Accordingly, choke 204 may be used to control the flow rate of entering or exiting fluid in flow bore 210 of choke block 106. Further, choke 204 may be used to control pressure of fluid entering or exiting choke 204, which in turn, regulates the pressure of fluids as they enter or exit a flow bore of subsea tree 102 and of a corresponding well. The pressure drop and recovery of fluids that may pass through choke 204 are parameters of particular importance to operators of a well and are carefully monitored.

Choke 204 may include a choke body that may be permanently or not permanently fixed to choke block 106. One or more seals and retention mechanisms (such as a clamp or crown or bonnet) may be used to hold choke 204 in place. Further, one or more actuators, such as choke actuator 108 may be used to actuate or operate choke 204. As illustrated in FIG. 2, choke actuator 108 may be disposed on one side of choke block 106 and may include one or more actuating mechanisms. Further, FIG. 3 and FIG. 4 illustrate that actuator 10$ may be coupled to choke 204 such that choke 204 may be attached to actuator 108. In one or more embodiments, choke 204 may be either a fixed choke or adjustable choke. A fixed (also known as positive) choke conventionally has a fixed aperture (orifice) used to control the rate of flow of fluids. An adjustable (or variable) choke has a variable aperture (orifice) installed to restrict the flow and control the rate of production from the well. Those of ordinary skill in the art will appreciate that choke 204 may be actuated via choke actuator 108 and one or more mechanisms through different methods including electric and hydraulic actuators. For example, choke 204 disposed in choke block 106 may be mechanically adjusted by a diver, or may be adjusted remotely from a surface control console, and also using a remotely operated vehicle (ROV).

Several variables and measurements may need to be known to select a proper choke suitable for either a subsea injection tree or production tree. For example, it may be desirable to know the velocity or rate of the flow coming into a choke, an inlet pressure of the flow, the pressure drop that occurs crossing a choke orifice, and the outlet pressure of the flow. Part of the selection process of a choke takes into consideration the size of the orifice in the choke and direction changes that may affect fluid flow in a choke. Other relevant flow data may be collected regarding fluid density and inlet and outlet temperature of the fluid. Further, it may be useful to know what flow constituents or particles may be included in the liquid as well as the concentrations and composition of any such flow constituents. Liquid hydrocarbons or oil often contains solids and other constituents, including sand, that affect the overall operation and span of use of choke 204 and other internal components of choke block 106.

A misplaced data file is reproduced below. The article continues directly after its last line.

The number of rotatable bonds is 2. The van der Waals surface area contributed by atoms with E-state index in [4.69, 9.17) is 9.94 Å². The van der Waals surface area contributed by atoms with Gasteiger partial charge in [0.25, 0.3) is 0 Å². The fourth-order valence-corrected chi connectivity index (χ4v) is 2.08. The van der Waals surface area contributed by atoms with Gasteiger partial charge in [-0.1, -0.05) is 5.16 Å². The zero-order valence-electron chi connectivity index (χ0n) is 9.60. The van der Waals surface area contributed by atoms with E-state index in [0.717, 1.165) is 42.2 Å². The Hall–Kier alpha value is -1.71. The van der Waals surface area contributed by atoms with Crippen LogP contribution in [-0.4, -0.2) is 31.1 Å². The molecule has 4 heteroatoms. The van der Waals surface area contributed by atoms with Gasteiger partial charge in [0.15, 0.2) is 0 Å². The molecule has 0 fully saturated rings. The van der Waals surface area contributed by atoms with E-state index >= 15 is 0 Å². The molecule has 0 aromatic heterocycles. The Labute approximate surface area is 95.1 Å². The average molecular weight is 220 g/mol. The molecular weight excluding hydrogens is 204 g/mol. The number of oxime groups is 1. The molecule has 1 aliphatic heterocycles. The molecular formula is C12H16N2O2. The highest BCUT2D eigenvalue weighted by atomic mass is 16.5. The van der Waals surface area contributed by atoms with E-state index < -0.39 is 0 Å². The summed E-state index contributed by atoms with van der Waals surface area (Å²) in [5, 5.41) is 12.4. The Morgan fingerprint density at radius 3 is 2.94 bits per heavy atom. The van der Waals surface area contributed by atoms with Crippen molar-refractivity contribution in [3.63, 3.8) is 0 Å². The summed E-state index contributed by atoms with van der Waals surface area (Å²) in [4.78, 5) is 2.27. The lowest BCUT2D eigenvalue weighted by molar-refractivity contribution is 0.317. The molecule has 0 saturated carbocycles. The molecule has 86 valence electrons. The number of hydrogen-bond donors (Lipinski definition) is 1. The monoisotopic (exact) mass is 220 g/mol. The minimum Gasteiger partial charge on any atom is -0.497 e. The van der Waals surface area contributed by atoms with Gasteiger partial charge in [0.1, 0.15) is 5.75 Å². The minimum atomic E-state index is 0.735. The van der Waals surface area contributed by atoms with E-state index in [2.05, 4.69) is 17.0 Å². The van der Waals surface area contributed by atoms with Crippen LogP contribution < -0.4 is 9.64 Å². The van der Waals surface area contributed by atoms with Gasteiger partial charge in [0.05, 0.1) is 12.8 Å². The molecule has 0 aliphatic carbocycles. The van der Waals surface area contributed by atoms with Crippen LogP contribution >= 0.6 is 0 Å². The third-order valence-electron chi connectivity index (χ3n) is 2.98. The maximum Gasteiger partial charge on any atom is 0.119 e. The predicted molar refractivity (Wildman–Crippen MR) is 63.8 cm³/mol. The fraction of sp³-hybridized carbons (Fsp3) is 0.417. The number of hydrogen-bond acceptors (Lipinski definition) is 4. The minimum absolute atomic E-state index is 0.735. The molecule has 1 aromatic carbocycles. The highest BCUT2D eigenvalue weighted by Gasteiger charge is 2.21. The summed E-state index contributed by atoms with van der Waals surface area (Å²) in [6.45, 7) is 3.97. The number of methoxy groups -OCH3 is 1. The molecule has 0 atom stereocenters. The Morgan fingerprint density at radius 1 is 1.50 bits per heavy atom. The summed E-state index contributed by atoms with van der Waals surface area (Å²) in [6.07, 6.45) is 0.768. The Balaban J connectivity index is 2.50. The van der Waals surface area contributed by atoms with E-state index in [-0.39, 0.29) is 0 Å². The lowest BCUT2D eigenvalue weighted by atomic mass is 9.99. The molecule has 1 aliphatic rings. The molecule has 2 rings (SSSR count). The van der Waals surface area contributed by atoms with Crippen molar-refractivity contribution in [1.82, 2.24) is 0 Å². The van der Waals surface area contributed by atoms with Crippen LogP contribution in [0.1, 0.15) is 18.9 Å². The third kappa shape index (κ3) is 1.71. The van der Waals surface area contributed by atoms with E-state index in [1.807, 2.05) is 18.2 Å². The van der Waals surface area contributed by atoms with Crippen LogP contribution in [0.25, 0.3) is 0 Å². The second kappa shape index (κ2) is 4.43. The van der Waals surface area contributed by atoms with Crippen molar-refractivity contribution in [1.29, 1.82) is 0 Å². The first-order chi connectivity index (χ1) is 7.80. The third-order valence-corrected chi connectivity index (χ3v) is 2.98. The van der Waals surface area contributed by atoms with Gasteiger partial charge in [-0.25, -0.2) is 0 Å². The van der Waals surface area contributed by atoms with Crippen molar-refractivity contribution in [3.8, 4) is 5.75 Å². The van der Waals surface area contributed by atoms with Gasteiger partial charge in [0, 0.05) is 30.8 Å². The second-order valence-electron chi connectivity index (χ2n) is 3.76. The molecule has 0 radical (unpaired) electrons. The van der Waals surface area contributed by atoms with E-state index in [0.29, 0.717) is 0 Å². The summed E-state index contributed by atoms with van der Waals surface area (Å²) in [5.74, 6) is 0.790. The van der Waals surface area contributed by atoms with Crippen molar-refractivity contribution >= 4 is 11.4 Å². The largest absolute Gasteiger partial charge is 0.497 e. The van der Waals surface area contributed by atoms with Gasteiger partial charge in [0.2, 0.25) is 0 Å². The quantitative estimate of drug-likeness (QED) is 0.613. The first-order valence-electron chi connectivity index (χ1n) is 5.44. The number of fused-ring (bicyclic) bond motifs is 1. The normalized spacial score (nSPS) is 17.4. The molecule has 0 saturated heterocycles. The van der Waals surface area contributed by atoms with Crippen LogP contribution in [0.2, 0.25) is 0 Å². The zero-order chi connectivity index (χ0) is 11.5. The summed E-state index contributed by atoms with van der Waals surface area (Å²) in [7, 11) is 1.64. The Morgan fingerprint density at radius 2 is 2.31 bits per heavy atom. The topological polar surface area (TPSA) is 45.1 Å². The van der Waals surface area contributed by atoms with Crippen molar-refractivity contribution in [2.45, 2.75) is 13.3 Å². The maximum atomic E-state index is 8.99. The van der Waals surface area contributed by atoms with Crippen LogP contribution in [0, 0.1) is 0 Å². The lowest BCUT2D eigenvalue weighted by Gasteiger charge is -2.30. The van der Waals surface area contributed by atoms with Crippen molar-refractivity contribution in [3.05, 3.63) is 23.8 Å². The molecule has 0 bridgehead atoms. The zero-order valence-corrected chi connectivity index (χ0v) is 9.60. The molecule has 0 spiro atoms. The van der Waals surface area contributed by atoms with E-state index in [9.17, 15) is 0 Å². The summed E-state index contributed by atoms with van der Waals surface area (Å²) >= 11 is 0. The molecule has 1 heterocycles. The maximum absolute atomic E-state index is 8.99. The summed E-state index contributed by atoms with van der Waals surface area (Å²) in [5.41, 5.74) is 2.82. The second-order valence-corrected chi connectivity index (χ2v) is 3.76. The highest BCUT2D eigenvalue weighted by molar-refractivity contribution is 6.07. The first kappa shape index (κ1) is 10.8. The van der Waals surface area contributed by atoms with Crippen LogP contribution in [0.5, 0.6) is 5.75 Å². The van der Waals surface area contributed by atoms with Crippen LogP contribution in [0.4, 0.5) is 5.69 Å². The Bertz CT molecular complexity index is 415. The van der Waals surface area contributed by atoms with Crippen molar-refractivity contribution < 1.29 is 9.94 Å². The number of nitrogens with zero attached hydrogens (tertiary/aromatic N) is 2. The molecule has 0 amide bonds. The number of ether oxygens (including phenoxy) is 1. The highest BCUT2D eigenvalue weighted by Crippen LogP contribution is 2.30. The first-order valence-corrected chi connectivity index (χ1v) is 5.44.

Various factors are also taken into consideration when selecting a suitable choke trim. Choke trim as understood in the art may be a pressure-controlling component of a choke and actually controls the flow of fluids. Choke trim design types include, without limitation, needle and seat, multiple orifice, fixed bean, plug and cage, and external sleeve trims. In accordance with one or more embodiments, choke 204 may incorporate any choke trim suitable for the optimal performance and control of the fluid expected to flow into and out of choke block 106. Sizing of the choke 204 may also depend on a myriad of factors unique to the type of fluid flowing through choke 204. Choke block 106 may include any type of choke as understood in the art and be of any size useful for the specific flow parameters of subsea tree 102.

As fluid flows through a choke, various conditions begin to naturally occur over time due to the particular characteristics of the fluid flow. Such conditions may include, without limitation, erosion, cavitation, abrasion, and/or freezing due to the temperature variables of the fluid at the choke. Over time such conditions may lead to wear on the internal components of a choke and may ultimately lead to a failure of the choke. Regular maintenance and monitoring of the condition of choke 204 and internal components of choke block 106 are usually required. Nevertheless, even with regular maintenance, choke block 106 and one or more of internal components may eventually fail due to the various conditions discussed above and may eventually need replacement.